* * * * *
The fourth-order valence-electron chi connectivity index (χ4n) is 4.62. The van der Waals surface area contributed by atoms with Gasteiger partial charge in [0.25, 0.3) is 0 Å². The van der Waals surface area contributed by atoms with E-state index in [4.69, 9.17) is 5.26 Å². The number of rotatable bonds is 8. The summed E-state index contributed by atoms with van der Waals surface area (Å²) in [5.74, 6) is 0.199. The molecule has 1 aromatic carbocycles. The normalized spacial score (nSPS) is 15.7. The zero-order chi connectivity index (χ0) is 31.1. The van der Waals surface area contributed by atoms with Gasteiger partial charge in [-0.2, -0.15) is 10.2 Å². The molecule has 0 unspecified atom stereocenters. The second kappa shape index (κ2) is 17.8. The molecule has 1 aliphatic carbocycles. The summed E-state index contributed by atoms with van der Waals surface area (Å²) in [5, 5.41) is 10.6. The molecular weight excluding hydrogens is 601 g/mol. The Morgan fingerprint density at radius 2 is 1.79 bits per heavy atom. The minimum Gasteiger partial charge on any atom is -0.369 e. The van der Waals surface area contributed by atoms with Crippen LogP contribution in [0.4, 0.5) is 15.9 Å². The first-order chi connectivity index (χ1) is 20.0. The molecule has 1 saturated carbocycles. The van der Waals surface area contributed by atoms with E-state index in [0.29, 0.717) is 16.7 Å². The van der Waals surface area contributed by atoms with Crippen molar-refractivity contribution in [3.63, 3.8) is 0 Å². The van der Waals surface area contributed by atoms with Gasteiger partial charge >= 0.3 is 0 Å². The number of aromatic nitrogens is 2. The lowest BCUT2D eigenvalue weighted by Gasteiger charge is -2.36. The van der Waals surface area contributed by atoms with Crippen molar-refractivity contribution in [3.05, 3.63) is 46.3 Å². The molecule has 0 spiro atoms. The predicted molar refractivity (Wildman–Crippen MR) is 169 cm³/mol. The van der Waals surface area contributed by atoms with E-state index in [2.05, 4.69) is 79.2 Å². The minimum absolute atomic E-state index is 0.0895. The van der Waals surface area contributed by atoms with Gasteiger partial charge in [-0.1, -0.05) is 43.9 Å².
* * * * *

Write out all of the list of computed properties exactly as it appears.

The fourth-order valence-electron chi connectivity index (χ4n) is 4.62. The van der Waals surface area contributed by atoms with Gasteiger partial charge in [0.25, 0.3) is 0 Å². The van der Waals surface area contributed by atoms with E-state index in [4.69, 9.17) is 5.26 Å². The number of rotatable bonds is 8. The summed E-state index contributed by atoms with van der Waals surface area (Å²) in [5.74, 6) is 0.199. The molecule has 1 aromatic carbocycles. The normalized spacial score (nSPS) is 15.7. The zero-order chi connectivity index (χ0) is 31.1. The van der Waals surface area contributed by atoms with Gasteiger partial charge in [-0.2, -0.15) is 10.2 Å². The molecule has 0 unspecified atom stereocenters. The second kappa shape index (κ2) is 17.8. The molecule has 1 aliphatic carbocycles. The summed E-state index contributed by atoms with van der Waals surface area (Å²) in [5, 5.41) is 10.6. The molecular weight excluding hydrogens is 601 g/mol. The Morgan fingerprint density at radius 2 is 1.79 bits per heavy atom. The minimum Gasteiger partial charge on any atom is -0.369 e. The van der Waals surface area contributed by atoms with Crippen LogP contribution in [0.4, 0.5) is 15.9 Å². The first-order chi connectivity index (χ1) is 20.0. The molecule has 1 saturated carbocycles. The van der Waals surface area contributed by atoms with E-state index in [0.29, 0.717) is 16.7 Å². The van der Waals surface area contributed by atoms with Crippen molar-refractivity contribution in [3.63, 3.8) is 0 Å². The van der Waals surface area contributed by atoms with Gasteiger partial charge >= 0.3 is 0 Å². The number of aromatic nitrogens is 2. The lowest BCUT2D eigenvalue weighted by Gasteiger charge is -2.36. The van der Waals surface area contributed by atoms with Crippen molar-refractivity contribution in [3.05, 3.63) is 46.3 Å². The molecule has 0 spiro atoms. The predicted molar refractivity (Wildman–Crippen MR) is 169 cm³/mol. The van der Waals surface area contributed by atoms with E-state index in [2.05, 4.69) is 79.2 Å². The minimum absolute atomic E-state index is 0.0895. The van der Waals surface area contributed by atoms with Gasteiger partial charge in [-0.1, -0.05) is 43.9 Å².